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Union protests against Catholic Health

WBFO News photo by Eileen Buckley

An inflatable ‘fat cat’ was displayed Monday morning outside the Catholic Health headquarters facing Oak Street and Genesee Streets as the busy morning commute was underway. It was displayed by the Communications Workers of America.

The ‘fat cat’ has his hands around the neck of a nurse as part of the inflatable exhibit to protest against an on-going contract dispute with the health care system.   

A group of members from CWA Local 1168 stood with the ‘fat cat’.  The union represents workers at Catholic hospitals, Sisters of Charity St. Joseph Campus, Kenmore Mercy and Mercy in south Buffalo. Nurses have been working without a contract for ten months.

Credit WBFO News photo by Eileen Buckley
Communications Workers of America used an inflatable 'fat cat' in protest against Catholic Health Monday morning along Oak Street.

The protest started around 7 a.m., but then ended around 9 a.m. as the ‘fat cat’ was deflated.   

About 2,200 nurses, technologists, service and clerical workers at Mercy Hospital began voting Monday on whether to strike the Hospital.  The voting will continue Tuesday.  They are members of CWA Local 1133. The vote only gives strike authorization to union leadership, providing authority call a strike, but does not mean a strike would be staged.

In a news release issued by the union, it stated they are "fed up with the Hospitals refusal to embrace a normal labor/management relationship, refusal to provide enough workers to care for the patients and facilities and the ongoing pattern of concessionary contracts."

The union stated its inability to work collaboratively with the Hospital has resulted in ‘system-wide problems’ that are unresolved. “Short staffing, filthy facilities, lack of updated equipment and employee concerns around work conditions are major issues,” said the union in the written release.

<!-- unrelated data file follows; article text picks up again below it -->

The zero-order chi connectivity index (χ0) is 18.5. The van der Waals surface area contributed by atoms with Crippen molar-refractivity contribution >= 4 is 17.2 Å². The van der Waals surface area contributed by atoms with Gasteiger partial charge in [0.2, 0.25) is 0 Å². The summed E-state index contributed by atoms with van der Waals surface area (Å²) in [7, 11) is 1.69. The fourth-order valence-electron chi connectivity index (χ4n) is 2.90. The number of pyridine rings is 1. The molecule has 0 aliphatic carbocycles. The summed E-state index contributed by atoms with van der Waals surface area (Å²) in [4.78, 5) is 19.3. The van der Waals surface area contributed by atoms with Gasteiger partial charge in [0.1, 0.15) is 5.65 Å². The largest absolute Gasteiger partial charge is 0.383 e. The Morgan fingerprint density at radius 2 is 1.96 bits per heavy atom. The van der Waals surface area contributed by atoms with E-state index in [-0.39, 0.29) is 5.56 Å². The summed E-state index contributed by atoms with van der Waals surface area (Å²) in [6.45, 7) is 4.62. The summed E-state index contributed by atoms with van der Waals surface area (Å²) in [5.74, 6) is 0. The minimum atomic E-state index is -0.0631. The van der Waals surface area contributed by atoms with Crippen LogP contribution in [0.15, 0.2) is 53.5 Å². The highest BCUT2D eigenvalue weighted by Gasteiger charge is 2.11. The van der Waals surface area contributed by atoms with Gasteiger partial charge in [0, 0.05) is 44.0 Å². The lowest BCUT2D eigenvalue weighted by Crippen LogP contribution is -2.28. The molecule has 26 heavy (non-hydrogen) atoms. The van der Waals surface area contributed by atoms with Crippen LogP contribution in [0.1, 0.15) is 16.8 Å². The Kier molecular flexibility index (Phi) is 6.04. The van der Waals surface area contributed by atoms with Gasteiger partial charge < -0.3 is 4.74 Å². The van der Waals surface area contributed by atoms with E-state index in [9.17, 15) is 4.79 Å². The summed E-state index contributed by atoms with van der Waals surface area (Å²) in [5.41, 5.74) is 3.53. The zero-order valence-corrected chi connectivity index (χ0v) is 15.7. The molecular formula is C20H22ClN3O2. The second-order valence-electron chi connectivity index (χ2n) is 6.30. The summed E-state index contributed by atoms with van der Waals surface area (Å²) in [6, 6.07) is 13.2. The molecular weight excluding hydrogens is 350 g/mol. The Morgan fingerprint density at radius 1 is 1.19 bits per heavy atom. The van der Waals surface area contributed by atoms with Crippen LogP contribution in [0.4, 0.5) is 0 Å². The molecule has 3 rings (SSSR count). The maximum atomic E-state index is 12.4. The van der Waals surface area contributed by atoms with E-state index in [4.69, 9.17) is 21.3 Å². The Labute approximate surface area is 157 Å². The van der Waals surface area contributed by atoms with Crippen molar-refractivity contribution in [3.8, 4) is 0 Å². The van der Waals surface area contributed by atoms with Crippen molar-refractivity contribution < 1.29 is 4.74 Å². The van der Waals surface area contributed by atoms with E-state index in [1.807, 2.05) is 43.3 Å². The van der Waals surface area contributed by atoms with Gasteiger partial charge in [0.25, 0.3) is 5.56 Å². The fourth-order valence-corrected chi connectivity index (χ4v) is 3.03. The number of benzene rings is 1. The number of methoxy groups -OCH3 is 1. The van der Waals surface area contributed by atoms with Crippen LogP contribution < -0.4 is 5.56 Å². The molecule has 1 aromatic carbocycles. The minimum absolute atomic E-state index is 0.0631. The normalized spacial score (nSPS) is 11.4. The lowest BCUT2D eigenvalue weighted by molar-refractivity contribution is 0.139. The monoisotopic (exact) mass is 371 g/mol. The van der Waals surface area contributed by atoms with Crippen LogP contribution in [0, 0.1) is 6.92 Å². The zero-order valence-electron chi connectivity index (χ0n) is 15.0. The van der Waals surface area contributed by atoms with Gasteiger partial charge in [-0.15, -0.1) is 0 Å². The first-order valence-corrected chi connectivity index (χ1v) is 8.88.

Credit WBFO News photo by Eileen Buckley
Communications Workers of America used an inflatable 'fat cat' in protest against Catholic Health Monday morning along Oak Street.

The union accuses Catholic Health and Mercy of committing ‘unfair labor practices’.  The union said once voting closes on Tuesday evening at 8:30, ballots will be counted immediately.   

Catholic Health issued a written statement late Monday afternoon to respond to the authorization voting.

Catholic Health continues to state it has "consistently bargained in good faith, presenting contract proposals that represent the economic realities of healthcare, while still recognizing the hard work and commitment of our valued associates." 

Catholic Health also points to a  June 30, 2016 decision issued by the National Labor Relations Board (NLRB) indicating the CWA violated the law due to its “failure to bargain in good faith” and meet its bargaining obligations for Registered Nurses at St. Joseph Campus. 

In referring to contract talks at Mercy Hospital, Catholic Health stated the union has presented an economic package that totals more than $80 million in the first year alone – "a figure that would be an impossible burden to support. The cost increases that the union is proposing are neither realistic nor sustainable and we cannot jeopardize the future of our healthcare ministry by agreeing to these unreasonable demands."

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